IRON COUNTY – In a meeting Friday, the Iron County Commission passed a resolution reiterating its displeasure with the federal government, the federal government’s perceived overreach and its general mismanagement in matters negatively affecting the county and its citizens. The resolution states that federal laws and mandates violating the Constitution will not be recognized by the county and are counted as “invalid.”
Something “heavy hitting” for Washington, D.C.
The resolution, called the “Constitutional Jurisdiction Resolution,” lays out what the County Commission sees as failures and mismanagement on the part of the federal government. Specifically, the resolution lists ongoing disputes related to the management of prairie dogs, wild horses and burros, backcountry roads and area forests.
“We’ve individually pointed out these issues for a long time,” said Commissioner David Miller, chairman of the Iron County Commission. County commissioners from Iron County and other Utah counties will be visiting Washington, D.C., next week to meet with federal officials and the state’s congressional delegations, Miller said. The group wanted to present something in writing that was “very heavy hitting,” and so the resolution was created.
Portions of the resolution state:
The Iron County Board of Commissioners declares that any federal act, law, order, executive order, rule or regulation which violate the rights of Iron County citizens as set forth in clear language in the Constitution of the State of Utah, including but not limited to any attempt to enforce said actions is invalid in this county, shall not be recognized by this county, is specifically rejected by this county, and shall be considered null and void and of no effect in this county.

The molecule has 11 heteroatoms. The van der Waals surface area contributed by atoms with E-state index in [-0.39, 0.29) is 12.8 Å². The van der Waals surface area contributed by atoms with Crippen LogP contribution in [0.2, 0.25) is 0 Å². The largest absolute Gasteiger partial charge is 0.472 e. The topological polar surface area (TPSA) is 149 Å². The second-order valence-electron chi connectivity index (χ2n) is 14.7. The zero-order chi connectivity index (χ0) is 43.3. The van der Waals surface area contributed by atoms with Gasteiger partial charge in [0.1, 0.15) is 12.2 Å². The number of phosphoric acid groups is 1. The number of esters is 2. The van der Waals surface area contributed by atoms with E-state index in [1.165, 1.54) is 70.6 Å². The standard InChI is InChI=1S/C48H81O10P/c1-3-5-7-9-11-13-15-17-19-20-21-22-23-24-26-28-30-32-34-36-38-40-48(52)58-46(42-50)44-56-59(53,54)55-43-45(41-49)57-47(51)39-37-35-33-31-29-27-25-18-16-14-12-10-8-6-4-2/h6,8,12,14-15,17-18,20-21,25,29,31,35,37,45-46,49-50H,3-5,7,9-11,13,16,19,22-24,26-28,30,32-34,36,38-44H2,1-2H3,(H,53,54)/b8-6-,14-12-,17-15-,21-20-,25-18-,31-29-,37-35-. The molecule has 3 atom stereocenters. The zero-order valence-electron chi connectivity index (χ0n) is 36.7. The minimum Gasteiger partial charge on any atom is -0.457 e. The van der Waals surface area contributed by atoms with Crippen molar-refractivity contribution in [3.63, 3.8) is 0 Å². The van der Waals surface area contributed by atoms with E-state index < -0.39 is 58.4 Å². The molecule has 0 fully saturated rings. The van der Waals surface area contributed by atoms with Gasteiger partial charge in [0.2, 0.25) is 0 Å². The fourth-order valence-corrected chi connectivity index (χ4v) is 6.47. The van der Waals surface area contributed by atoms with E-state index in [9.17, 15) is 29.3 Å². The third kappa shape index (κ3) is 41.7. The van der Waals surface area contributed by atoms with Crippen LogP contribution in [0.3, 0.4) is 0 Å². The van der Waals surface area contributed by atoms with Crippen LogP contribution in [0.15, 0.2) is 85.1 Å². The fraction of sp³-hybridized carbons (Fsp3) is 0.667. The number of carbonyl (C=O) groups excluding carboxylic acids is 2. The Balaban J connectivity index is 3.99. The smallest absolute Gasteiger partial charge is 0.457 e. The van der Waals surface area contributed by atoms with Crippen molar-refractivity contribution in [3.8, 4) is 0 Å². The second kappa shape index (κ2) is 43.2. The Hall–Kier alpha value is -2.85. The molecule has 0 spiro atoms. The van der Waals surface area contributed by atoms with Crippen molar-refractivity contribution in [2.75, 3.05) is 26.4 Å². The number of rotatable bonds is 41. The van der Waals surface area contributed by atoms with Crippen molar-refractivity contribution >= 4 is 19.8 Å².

Be it further resolved that all State, civil and criminal law enforcement in Iron County is the jurisdiction of the local law enforcement agencies and any attempt by federal agencies to administer police powers or attempt to enforce law within Iron County, outside the authority granted by the federal constitution and state law is invalid.
“(The federal government) doesn’t have any authority past the enumerated powers,” Miller said, referring the the 10th Amendment of the Constitution, which is also recited in the resolution:
Amendment X (10) of the United States Constitution specifically cites that ‘The powers not delegated to the United States by the Constitution, nor prohibited by it to the states, are reserved to the states respectively, or to the people.’
In the opinion of states’ rights advocates, this means any specific authority, law or regulation that isn’t expressly delegated to the federal government via the Constitution is left in the states’ hands to deal with as they individually see fit.
Officials in Washington, D.C., “don’t get it,” Miller said. He hopes that meeting with representatives and directors of various federal agencies involved in Iron County, such as the Forest Service and Bureau of Land Management, will lead to an understanding, he said, and things can be worked out. If that doesn’t happen, Iron County officials may take matters into their own hands.
Wild horses issue seen as example of mismanagement
Miller pointed to ongoing problems relating to the population of wild horses within the county. The population currently exceeds “appropriate management levels, or AMLs, and poses a threat to livestock forage, watershed and wildlife habitat, according to the resolution. The Wild Horse and Burro Program, which is administered by the Bureau of Land Management, has not kept federally mandated herd populations in check, Miller said, thus breaking federal law.
“They’re blatantly breaking federal law,” he said.
If any regular person broke the law, they would be punished, Miller said, yet the BLM gets a free pass.
For its part, the BLM has previously taken the position that budget constraints and limited resources have played a part in not able keeping up with managing the wild herd populations in Iron County.
“One of our biggest hopes is they manage and reduce horse populations,” Miller said. However, if the BLM doesn’t, the county could likely become involved.
That sentiment is echoed in the resolution, which states that state-based wildlife management agencies are “poised to appropriately determine AMLs and effectively bring populations in line with AMLs.”
Parts of the resolution may eventually become a part of the county code, Miller said.
The resolution can be read in its entirety here.
St. George News contacted BLM-Utah for comment and did not receive a response by time of publication.
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